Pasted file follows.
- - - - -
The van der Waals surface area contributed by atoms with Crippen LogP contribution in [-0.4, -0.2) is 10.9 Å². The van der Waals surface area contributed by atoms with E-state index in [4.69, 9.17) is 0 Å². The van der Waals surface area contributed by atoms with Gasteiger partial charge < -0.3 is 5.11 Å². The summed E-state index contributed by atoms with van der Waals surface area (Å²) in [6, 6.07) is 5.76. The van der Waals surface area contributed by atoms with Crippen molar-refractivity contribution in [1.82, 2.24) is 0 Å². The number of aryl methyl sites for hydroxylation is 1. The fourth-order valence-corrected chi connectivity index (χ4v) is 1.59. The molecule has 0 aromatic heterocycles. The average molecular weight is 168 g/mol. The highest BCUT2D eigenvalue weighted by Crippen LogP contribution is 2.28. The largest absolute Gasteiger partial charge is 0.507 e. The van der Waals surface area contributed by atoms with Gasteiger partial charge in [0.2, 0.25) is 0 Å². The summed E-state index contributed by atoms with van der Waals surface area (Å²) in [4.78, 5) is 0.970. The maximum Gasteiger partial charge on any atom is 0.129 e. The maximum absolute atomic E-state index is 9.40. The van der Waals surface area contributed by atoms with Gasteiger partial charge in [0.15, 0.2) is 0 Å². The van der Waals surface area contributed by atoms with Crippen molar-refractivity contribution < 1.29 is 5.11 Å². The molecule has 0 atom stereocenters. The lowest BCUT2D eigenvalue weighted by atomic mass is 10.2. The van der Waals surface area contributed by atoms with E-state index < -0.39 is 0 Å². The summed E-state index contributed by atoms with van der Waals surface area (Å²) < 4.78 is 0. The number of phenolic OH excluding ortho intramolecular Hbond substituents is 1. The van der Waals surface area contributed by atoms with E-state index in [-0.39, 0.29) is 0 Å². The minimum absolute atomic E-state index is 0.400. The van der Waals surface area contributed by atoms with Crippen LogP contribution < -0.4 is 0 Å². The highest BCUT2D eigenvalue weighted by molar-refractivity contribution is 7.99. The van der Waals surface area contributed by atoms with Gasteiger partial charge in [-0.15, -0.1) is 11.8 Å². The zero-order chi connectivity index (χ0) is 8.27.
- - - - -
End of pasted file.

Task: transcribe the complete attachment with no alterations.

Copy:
The van der Waals surface area contributed by atoms with Crippen LogP contribution in [-0.4, -0.2) is 10.9 Å². The van der Waals surface area contributed by atoms with E-state index in [4.69, 9.17) is 0 Å². The van der Waals surface area contributed by atoms with Gasteiger partial charge < -0.3 is 5.11 Å². The summed E-state index contributed by atoms with van der Waals surface area (Å²) in [6, 6.07) is 5.76. The van der Waals surface area contributed by atoms with Crippen molar-refractivity contribution in [1.82, 2.24) is 0 Å². The number of aryl methyl sites for hydroxylation is 1. The fourth-order valence-corrected chi connectivity index (χ4v) is 1.59. The molecule has 0 aromatic heterocycles. The average molecular weight is 168 g/mol. The highest BCUT2D eigenvalue weighted by Crippen LogP contribution is 2.28. The largest absolute Gasteiger partial charge is 0.507 e. The van der Waals surface area contributed by atoms with Gasteiger partial charge in [0.2, 0.25) is 0 Å². The summed E-state index contributed by atoms with van der Waals surface area (Å²) in [4.78, 5) is 0.970. The maximum Gasteiger partial charge on any atom is 0.129 e. The maximum absolute atomic E-state index is 9.40. The van der Waals surface area contributed by atoms with Gasteiger partial charge in [0.15, 0.2) is 0 Å². The van der Waals surface area contributed by atoms with Crippen molar-refractivity contribution < 1.29 is 5.11 Å². The molecule has 0 atom stereocenters. The lowest BCUT2D eigenvalue weighted by atomic mass is 10.2. The van der Waals surface area contributed by atoms with E-state index < -0.39 is 0 Å². The summed E-state index contributed by atoms with van der Waals surface area (Å²) < 4.78 is 0. The number of phenolic OH excluding ortho intramolecular Hbond substituents is 1. The van der Waals surface area contributed by atoms with E-state index in [-0.39, 0.29) is 0 Å². The minimum absolute atomic E-state index is 0.400. The van der Waals surface area contributed by atoms with Crippen LogP contribution < -0.4 is 0 Å². The highest BCUT2D eigenvalue weighted by molar-refractivity contribution is 7.99. The van der Waals surface area contributed by atoms with Gasteiger partial charge in [-0.15, -0.1) is 11.8 Å². The zero-order chi connectivity index (χ0) is 8.27.